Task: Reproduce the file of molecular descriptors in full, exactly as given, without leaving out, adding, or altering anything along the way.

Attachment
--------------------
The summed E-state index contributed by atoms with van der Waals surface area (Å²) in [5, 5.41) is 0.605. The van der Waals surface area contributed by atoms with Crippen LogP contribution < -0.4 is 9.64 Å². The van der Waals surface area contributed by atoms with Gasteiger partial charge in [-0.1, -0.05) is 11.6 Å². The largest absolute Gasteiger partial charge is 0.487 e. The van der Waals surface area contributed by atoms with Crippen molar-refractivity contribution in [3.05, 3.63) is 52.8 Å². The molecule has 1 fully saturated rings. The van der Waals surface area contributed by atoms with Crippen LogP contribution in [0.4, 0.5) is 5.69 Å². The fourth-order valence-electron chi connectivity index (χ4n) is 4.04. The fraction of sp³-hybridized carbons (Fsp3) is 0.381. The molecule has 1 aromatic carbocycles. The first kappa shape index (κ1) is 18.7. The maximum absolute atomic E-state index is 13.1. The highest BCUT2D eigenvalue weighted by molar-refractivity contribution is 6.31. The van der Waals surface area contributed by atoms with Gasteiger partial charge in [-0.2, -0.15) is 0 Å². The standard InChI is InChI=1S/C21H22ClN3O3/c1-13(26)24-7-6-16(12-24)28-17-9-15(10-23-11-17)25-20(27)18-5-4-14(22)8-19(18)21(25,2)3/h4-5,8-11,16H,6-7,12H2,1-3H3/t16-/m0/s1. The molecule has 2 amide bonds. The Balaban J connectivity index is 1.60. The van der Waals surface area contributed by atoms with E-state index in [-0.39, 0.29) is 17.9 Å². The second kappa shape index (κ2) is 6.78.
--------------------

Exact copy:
The summed E-state index contributed by atoms with van der Waals surface area (Å²) in [5, 5.41) is 0.605. The van der Waals surface area contributed by atoms with Crippen LogP contribution < -0.4 is 9.64 Å². The van der Waals surface area contributed by atoms with Gasteiger partial charge in [-0.1, -0.05) is 11.6 Å². The largest absolute Gasteiger partial charge is 0.487 e. The van der Waals surface area contributed by atoms with Crippen molar-refractivity contribution in [3.05, 3.63) is 52.8 Å². The molecule has 1 fully saturated rings. The van der Waals surface area contributed by atoms with Crippen LogP contribution in [0.4, 0.5) is 5.69 Å². The fourth-order valence-electron chi connectivity index (χ4n) is 4.04. The fraction of sp³-hybridized carbons (Fsp3) is 0.381. The molecule has 1 aromatic carbocycles. The first kappa shape index (κ1) is 18.7. The maximum absolute atomic E-state index is 13.1. The highest BCUT2D eigenvalue weighted by molar-refractivity contribution is 6.31. The van der Waals surface area contributed by atoms with Gasteiger partial charge in [-0.2, -0.15) is 0 Å². The standard InChI is InChI=1S/C21H22ClN3O3/c1-13(26)24-7-6-16(12-24)28-17-9-15(10-23-11-17)25-20(27)18-5-4-14(22)8-19(18)21(25,2)3/h4-5,8-11,16H,6-7,12H2,1-3H3/t16-/m0/s1. The molecule has 2 amide bonds. The Balaban J connectivity index is 1.60. The van der Waals surface area contributed by atoms with E-state index in [-0.39, 0.29) is 17.9 Å². The second kappa shape index (κ2) is 6.78.